BBYO slowly returns to in-person events, NFTY sticks with virtual for now.
Jewish teen programming organizations across Michigan shifted to virtual when the pandemic hit early this year, and while some organizations are sticking with Zoom for now, others are slowly returning to in-person events with precautions.
On Oct. 18, BBYO Michigan had its first in-person event since the pandemic began: its Fall Rush event to recruit new members. BBYO is using the outdoor spaces at the Jewish Community Center in West Bloomfield for programming while the weather is still good.
Each teen was a part of a “pod” that consisted of no more than seven teens. When they arrived, they registered and immediately went to their pod. Masks and COVID-19 waivers were required. In-person chapter meetings began Nov. 1, followed by in-person chapter programs the week after.
Before its gradual return to in-person events, BBYO continued its teen programming virtually through BBYO On Demand starting on March 13, according to Senior Regional Director Rachel Ellis.
BBYO was able to expand its programming. “We could do Shabbat with someone from across the world,” Ellis said. “So COVID’s actually been helpful in expanding our programming, we just had to eliminate the face-to-face in-person stuff.”
Ellis said the best virtual programs were the most interactive and engaging, as opposed to just sitting and learning something for an hour like the teens would in school.
“We did a tie-dye event, and everyone was tie-dying at their own home with the supplies we gave them, on Zoom,” Ellis said. “They had music playing and they were all talking and sharing about their summer and about school. It was like they were hanging out together, but virtually.”
BBYO’s regional convention, a weeklong event of competition between chapters, usually takes place the week of Christmas. BBYO has decided to make the convention a full school-year-long event with competitions virtual.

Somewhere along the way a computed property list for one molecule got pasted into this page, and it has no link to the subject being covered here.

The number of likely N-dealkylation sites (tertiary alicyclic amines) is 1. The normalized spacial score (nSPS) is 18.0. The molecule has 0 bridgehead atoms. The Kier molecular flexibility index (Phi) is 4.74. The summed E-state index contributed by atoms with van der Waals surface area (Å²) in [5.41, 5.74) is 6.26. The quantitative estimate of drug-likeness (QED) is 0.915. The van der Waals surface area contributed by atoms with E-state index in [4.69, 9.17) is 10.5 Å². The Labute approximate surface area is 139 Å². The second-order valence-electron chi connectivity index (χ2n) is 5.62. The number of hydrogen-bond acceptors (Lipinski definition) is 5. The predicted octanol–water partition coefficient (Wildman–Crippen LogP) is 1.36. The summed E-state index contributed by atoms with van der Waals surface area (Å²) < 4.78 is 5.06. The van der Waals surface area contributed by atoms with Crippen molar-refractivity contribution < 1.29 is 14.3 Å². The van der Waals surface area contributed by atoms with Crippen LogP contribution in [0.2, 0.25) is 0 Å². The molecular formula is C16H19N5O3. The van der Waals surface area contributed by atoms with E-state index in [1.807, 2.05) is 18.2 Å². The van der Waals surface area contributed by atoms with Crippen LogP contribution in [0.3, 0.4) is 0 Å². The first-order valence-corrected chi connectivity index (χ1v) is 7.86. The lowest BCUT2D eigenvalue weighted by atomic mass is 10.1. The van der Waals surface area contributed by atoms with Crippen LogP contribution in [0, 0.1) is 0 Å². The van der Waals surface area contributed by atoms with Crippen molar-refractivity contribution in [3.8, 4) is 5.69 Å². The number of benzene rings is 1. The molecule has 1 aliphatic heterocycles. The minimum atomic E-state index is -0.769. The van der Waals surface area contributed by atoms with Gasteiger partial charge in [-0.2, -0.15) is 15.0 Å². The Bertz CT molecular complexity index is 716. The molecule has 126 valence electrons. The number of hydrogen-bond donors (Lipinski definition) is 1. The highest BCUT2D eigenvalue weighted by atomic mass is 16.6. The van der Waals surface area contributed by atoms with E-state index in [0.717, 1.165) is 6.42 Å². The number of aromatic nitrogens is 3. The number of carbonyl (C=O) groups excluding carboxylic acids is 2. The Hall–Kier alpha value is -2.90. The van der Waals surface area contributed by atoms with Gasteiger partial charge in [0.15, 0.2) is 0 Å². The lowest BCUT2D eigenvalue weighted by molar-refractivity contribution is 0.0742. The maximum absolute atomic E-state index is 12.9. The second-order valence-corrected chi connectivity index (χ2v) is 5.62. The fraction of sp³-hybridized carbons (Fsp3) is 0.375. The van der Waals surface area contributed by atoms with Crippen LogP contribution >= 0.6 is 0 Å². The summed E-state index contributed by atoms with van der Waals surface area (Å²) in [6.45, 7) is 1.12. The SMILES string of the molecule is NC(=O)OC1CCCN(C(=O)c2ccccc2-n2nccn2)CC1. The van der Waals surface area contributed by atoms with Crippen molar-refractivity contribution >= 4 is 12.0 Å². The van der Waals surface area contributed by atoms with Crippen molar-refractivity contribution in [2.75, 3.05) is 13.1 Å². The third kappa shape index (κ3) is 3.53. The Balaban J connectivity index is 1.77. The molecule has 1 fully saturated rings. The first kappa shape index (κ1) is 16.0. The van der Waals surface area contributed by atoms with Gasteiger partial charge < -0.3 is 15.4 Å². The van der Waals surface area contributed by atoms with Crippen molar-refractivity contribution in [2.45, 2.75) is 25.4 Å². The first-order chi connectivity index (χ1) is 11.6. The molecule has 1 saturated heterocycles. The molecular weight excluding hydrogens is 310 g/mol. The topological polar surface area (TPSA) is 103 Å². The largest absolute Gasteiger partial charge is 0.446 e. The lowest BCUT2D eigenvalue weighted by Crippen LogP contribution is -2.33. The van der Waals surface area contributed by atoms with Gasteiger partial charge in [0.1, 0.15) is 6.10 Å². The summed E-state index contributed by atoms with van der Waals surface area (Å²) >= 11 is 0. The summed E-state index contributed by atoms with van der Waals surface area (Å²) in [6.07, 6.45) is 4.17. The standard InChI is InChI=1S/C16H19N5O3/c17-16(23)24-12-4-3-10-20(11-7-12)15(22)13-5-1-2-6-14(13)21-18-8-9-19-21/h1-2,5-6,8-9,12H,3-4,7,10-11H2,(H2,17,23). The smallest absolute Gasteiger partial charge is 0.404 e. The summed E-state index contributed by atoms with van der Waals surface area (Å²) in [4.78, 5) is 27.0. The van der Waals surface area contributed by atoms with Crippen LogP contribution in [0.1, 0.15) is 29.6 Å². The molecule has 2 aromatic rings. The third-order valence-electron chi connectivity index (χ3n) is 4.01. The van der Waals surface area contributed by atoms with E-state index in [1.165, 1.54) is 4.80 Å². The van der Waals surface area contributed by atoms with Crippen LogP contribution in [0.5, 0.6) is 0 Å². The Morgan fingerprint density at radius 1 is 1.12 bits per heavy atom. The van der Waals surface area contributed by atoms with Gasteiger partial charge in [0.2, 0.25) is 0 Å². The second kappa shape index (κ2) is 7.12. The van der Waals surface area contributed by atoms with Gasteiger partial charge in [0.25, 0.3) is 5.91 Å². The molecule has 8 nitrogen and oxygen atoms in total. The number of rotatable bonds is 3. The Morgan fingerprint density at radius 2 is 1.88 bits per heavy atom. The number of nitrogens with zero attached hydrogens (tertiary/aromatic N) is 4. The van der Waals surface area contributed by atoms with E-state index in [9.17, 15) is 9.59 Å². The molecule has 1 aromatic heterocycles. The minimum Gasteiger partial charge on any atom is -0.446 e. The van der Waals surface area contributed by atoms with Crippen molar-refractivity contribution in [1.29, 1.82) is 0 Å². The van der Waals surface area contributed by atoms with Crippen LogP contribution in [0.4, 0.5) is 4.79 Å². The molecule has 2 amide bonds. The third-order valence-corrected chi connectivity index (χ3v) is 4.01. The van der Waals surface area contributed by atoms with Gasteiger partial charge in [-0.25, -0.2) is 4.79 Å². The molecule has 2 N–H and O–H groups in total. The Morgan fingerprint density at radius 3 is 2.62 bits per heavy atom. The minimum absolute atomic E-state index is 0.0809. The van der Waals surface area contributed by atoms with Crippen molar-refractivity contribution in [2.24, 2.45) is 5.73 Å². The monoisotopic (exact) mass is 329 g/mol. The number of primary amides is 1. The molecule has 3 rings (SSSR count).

BBYO recently kicked off “Building Entrepreneurship,” a virtual program giving girls the ability to connect with female entrepreneurs around the country. It kicked off the event with digital creator Liv Schreiber, who spoke to the teens about how to start a business and what motivates her.
Ashley Broad, former star and producer of the hit reality show Hardcore Pawn, is an upcoming guest speaker. A series of Jewish female entrepreneurs is scheduled throughout the year.
“Before, we would just pick local entrepreneurs, and now we have access, because it’s virtual, to so many people everywhere,” Ellis said. “They’re getting mentors from it and learning how to build a business.”
BBYO also entered a partnership with Lost Tribe Esports for an online virtual gaming program. BBYO has been running weekly gaming competitions through the program, open to any Jewish teen, not only BBYO members.
What’s New at NFTY
North American Federation for Temple Youth’s (NFTY) Michigan region has transformed its teen programming to virtual as well, calling the new virtual setting “NFTYx.”
“The ‘x’ is like the x-factor for what everyone can bring,” NFTY Michigan President Miranda Freedman said. “The unique thing about it is that anybody and everybody can design and create a program and bring whatever vision they have for an event to life.”
One of the many positives of NFTYx, according to Freedman, is getting to meet people from all over the country and join their events.
Two recent events NFTY Michigan held include an arts & crafts event and “Self-Reflection Sunday,” where participants got together and reflected on themselves and got to know each other through bonding activities.
Freedman, a current Grosse Pointe South High School student, believes the virtual programming allows NFTY events to be more flexible.
“It fuels our creativity,” Freedman said.“It’s super easy to figure out something to do in-person. But when you’re online, you have to figure out ways to engage everybody, and we think we’re doing a pretty good job of that.”
NFTY Michigan planned a weekend-long “Fall Kickoff” virtual program for the first weekend in November, which was to include Shabbat services and letter-writing to Congress.
“It’s almost like a lobbying program,” Freedman said. “We’re going to do it virtually, write our letters together and mail them in. Not only does that support the USPS, but it also is going to help with getting our ideas and voices heard.”